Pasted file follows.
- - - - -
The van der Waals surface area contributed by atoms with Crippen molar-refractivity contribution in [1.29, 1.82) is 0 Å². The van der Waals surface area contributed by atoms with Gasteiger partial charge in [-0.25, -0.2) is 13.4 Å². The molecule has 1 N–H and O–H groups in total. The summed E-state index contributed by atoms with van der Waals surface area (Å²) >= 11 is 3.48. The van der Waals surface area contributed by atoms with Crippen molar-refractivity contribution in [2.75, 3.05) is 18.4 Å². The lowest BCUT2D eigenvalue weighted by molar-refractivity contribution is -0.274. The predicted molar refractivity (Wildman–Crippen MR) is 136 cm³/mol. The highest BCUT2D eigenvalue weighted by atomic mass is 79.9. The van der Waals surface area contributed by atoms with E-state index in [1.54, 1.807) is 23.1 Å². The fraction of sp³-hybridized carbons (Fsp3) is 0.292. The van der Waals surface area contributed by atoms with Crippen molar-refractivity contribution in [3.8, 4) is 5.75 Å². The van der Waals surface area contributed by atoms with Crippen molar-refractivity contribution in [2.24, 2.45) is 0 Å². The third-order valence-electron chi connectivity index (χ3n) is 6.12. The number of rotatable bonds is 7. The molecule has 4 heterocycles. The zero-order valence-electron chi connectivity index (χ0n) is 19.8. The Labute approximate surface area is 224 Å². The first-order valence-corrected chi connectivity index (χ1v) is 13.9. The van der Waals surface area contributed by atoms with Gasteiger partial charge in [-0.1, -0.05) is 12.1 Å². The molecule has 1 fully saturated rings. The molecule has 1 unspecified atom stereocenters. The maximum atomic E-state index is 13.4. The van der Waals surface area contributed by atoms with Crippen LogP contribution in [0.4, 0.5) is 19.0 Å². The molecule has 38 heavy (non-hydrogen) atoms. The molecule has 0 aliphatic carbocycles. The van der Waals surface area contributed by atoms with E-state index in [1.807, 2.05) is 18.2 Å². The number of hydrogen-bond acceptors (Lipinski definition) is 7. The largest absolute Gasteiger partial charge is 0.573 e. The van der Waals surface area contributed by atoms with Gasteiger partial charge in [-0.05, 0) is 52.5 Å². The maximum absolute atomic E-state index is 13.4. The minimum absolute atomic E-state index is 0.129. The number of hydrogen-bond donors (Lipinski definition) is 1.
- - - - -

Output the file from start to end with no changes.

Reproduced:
The van der Waals surface area contributed by atoms with Crippen molar-refractivity contribution in [1.29, 1.82) is 0 Å². The van der Waals surface area contributed by atoms with Gasteiger partial charge in [-0.25, -0.2) is 13.4 Å². The molecule has 1 N–H and O–H groups in total. The summed E-state index contributed by atoms with van der Waals surface area (Å²) >= 11 is 3.48. The van der Waals surface area contributed by atoms with Crippen molar-refractivity contribution in [2.75, 3.05) is 18.4 Å². The lowest BCUT2D eigenvalue weighted by molar-refractivity contribution is -0.274. The predicted molar refractivity (Wildman–Crippen MR) is 136 cm³/mol. The highest BCUT2D eigenvalue weighted by atomic mass is 79.9. The van der Waals surface area contributed by atoms with E-state index in [1.54, 1.807) is 23.1 Å². The fraction of sp³-hybridized carbons (Fsp3) is 0.292. The van der Waals surface area contributed by atoms with Crippen molar-refractivity contribution in [3.8, 4) is 5.75 Å². The van der Waals surface area contributed by atoms with Crippen molar-refractivity contribution in [2.24, 2.45) is 0 Å². The third-order valence-electron chi connectivity index (χ3n) is 6.12. The number of rotatable bonds is 7. The molecule has 4 heterocycles. The zero-order valence-electron chi connectivity index (χ0n) is 19.8. The Labute approximate surface area is 224 Å². The first-order valence-corrected chi connectivity index (χ1v) is 13.9. The van der Waals surface area contributed by atoms with Gasteiger partial charge in [-0.1, -0.05) is 12.1 Å². The molecule has 1 fully saturated rings. The molecule has 1 unspecified atom stereocenters. The maximum atomic E-state index is 13.4. The van der Waals surface area contributed by atoms with Crippen LogP contribution in [0.4, 0.5) is 19.0 Å². The molecule has 38 heavy (non-hydrogen) atoms. The molecule has 0 aliphatic carbocycles. The van der Waals surface area contributed by atoms with E-state index in [1.807, 2.05) is 18.2 Å². The number of hydrogen-bond acceptors (Lipinski definition) is 7. The largest absolute Gasteiger partial charge is 0.573 e. The van der Waals surface area contributed by atoms with Gasteiger partial charge in [-0.05, 0) is 52.5 Å². The maximum absolute atomic E-state index is 13.4. The minimum absolute atomic E-state index is 0.129. The number of hydrogen-bond donors (Lipinski definition) is 1.